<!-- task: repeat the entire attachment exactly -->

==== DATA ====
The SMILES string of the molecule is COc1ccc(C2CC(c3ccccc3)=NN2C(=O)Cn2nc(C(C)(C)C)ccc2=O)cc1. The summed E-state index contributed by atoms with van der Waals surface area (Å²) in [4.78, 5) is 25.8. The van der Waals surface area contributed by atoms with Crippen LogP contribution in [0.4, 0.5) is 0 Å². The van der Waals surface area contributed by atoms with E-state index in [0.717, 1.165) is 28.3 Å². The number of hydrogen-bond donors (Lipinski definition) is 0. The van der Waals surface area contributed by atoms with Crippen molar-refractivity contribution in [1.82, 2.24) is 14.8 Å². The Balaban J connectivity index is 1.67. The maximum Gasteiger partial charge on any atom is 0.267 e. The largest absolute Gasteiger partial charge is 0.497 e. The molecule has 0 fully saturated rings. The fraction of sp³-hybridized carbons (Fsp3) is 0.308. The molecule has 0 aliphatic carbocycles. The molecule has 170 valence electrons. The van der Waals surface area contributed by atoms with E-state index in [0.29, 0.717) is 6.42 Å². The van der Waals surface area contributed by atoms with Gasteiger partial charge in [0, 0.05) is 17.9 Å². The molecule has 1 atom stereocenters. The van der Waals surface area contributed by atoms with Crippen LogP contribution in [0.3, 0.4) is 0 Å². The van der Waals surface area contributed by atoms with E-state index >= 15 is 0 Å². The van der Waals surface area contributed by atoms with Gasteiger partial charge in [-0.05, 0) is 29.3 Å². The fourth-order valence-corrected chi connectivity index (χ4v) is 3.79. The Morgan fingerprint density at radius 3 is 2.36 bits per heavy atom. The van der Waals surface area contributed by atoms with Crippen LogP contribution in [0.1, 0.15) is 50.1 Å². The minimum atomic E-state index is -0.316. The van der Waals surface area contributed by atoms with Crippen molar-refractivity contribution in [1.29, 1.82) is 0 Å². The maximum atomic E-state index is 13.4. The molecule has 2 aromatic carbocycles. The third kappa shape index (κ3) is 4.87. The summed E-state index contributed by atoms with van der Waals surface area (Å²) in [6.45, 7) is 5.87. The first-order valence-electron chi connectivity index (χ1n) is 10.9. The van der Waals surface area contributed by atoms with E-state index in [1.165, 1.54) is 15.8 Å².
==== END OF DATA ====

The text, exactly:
The SMILES string of the molecule is COc1ccc(C2CC(c3ccccc3)=NN2C(=O)Cn2nc(C(C)(C)C)ccc2=O)cc1. The summed E-state index contributed by atoms with van der Waals surface area (Å²) in [4.78, 5) is 25.8. The van der Waals surface area contributed by atoms with Crippen LogP contribution in [0.4, 0.5) is 0 Å². The van der Waals surface area contributed by atoms with E-state index in [0.717, 1.165) is 28.3 Å². The number of hydrogen-bond donors (Lipinski definition) is 0. The van der Waals surface area contributed by atoms with Crippen molar-refractivity contribution in [1.82, 2.24) is 14.8 Å². The Balaban J connectivity index is 1.67. The maximum Gasteiger partial charge on any atom is 0.267 e. The largest absolute Gasteiger partial charge is 0.497 e. The molecule has 0 fully saturated rings. The fraction of sp³-hybridized carbons (Fsp3) is 0.308. The molecule has 0 aliphatic carbocycles. The molecule has 170 valence electrons. The van der Waals surface area contributed by atoms with E-state index in [0.29, 0.717) is 6.42 Å². The van der Waals surface area contributed by atoms with Gasteiger partial charge in [0, 0.05) is 17.9 Å². The molecule has 1 atom stereocenters. The van der Waals surface area contributed by atoms with Crippen LogP contribution in [0.3, 0.4) is 0 Å². The van der Waals surface area contributed by atoms with E-state index >= 15 is 0 Å². The van der Waals surface area contributed by atoms with Gasteiger partial charge in [-0.05, 0) is 29.3 Å². The fourth-order valence-corrected chi connectivity index (χ4v) is 3.79. The Morgan fingerprint density at radius 3 is 2.36 bits per heavy atom. The van der Waals surface area contributed by atoms with Crippen LogP contribution in [0.1, 0.15) is 50.1 Å². The minimum atomic E-state index is -0.316. The van der Waals surface area contributed by atoms with Crippen molar-refractivity contribution in [1.29, 1.82) is 0 Å². The maximum atomic E-state index is 13.4. The molecule has 2 aromatic carbocycles. The third kappa shape index (κ3) is 4.87. The summed E-state index contributed by atoms with van der Waals surface area (Å²) in [6.45, 7) is 5.87. The first-order valence-electron chi connectivity index (χ1n) is 10.9. The van der Waals surface area contributed by atoms with E-state index in [1.165, 1.54) is 15.8 Å².